If you had stored the appliance, test it to find out whether it is still working. Performing a simple test will save the donation center from taking the broken fridge to the landfill.

Contract Your Electric Company for an Appliance Buy-back Program

You could also contact the electric company near you and determine whether they participate in an appliance buy-back program. Many energy-efficient organizations support old appliance recycling programs.

If the one close to you does, schedule an appointment with them and move the old refrigerator outside to make the pickup easier unless they offer to pick it up right from your home.

Some electric companies only pick up functioning refrigerators, and so you need to make sure that yours is working before they pick it up. Expect a rebate after the pickup, although this may come in the form of credit off your electric bill.

Resell The Refrigerator

If the fridge is still in good shape, you could fetch a sizeable amount of cash by selling it to someone else. You can do this by posting pictures of the fridge on social media marketplaces like Facebook or Craigslist.

Be sure to take as many clear pictures as possible and a detailed description of the fridge. Once you get a buyer, schedule a time when they can pick it up. You could also deliver it to the buyer depending on your agreement.

Sell it to a Scrapyard.

Many scrap metal recyclers participate in the RAD program. So, if there is a scrap metal recycler close to you, you could contact them and find out whether they recover usable metal old refrigerators. If they do, you might have to load the appliance on a van or truck and transport it to the scrapyard.

Here are a few frequently asked questions about old refrigerator disposal that could further assist you in the process:

How do I get my old fridge ready for disposal?

Once you pick out the most suitable method of fridge disposal for you, get ready to dispose of it by following the few steps below:

  1. Defrost the evaporator by unplugging the fridge a few hours before the pickup
  2. Clear all foodstuffs from the refrigerator and keep the most perishable food in a cooler to keep it fresh before the new unit arrives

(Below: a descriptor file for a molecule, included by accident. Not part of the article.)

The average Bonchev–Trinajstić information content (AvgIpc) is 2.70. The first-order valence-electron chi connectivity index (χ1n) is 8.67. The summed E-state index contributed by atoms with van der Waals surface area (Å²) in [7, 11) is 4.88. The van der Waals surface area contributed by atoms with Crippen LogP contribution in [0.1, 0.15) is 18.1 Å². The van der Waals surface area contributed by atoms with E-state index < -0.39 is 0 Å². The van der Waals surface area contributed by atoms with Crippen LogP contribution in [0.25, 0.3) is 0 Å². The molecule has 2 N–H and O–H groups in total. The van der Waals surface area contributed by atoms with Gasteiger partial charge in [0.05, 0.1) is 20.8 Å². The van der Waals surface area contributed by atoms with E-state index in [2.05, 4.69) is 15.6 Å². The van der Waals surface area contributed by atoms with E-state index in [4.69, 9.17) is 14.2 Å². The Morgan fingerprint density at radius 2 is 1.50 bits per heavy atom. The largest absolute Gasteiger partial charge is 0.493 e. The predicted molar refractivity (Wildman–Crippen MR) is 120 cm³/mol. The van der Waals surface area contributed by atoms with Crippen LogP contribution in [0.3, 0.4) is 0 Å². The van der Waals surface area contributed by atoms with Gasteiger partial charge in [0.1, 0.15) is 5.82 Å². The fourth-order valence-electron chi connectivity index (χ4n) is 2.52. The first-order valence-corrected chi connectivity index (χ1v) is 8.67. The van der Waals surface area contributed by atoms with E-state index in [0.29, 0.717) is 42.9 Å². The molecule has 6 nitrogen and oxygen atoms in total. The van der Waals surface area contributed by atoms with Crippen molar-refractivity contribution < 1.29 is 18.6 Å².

3. Tape don loose items like fridge compartments and shelves
  4. Have a professional help you to dismantle the refrigerator if there is a need for it.
  5. Map the path through which the refrigerator will pass through and remove any obstacles on the marked-out way.
  6. Have someone help you to lift the fridge to the curb.

Do I take old refrigerators apart from inside my house?

There are liability requirements that should be followed when you are taking your refrigerator apart. Since you may not be familiar with all of them, it’s best to call in a professional to dismantle the appliance on the pickup day before moving it outside.

However, you can disconnect the appliance from power sources and keep it away from other substances such as fuel, compressed gas, water, oil, or charged site suppression before the professional comes.

The professional will then move the old unit outside and take it apart before it is moved.

Why should I care about responsible appliance disposal?

The older a refrigerator gets, the less efficient it becomes. Replacing an old fridge could save you up to $50 a year in electricity costs.

Moreover, a broken freezer or an old fridge that you don’t use only takes up space in your basement or garage. Getting rid of fridges and freezers through the RAD program also protects the environment.

How much does it cost to dispose of my old appliance?

The cost of having your fridge picked up or disposed of varies. In some areas, old refrigerator collection is done for free through the municipal public works department.

In other areas, this service is charged at a small fee, especially when the pickup or disposal of large appliances is not part of the local waste management service.

The cost of appliance pickup and disposal services also varies with the retailers. The service fee for this ranges between $10 to $50.

However, retailers with a trade-in policy could provide you with free pickup and disposal services for your fridge. Some even pay old fridge owners after pickup.

How do I know when I need to throw away my fridge?

The most obvious sign that you need to get rid of your refrigerator is warm food. However, before you shove it out as broken or call a maintenance specialist check whether;

  • The temperature in the fridge is well set.
  • The compressor at the back of your fridge is making nasty noises. This could be a sign that the compressor is getting old.
  • The motor is running, but the temperature in the fridge is still high. If this is so, the compressor could be broken.
  • There is a significant build-up of ice in the freezer. This could be a sign of broken coils.

These are signs that your fridge is growing old and needs to be replaced. Please don’t wait till it gives out to replace it. Get a new refrigerator as soon as possible for maximum operating capacity and efficiency.

And when you do, remember to dispose of the old fridge in a way that preserves the environment.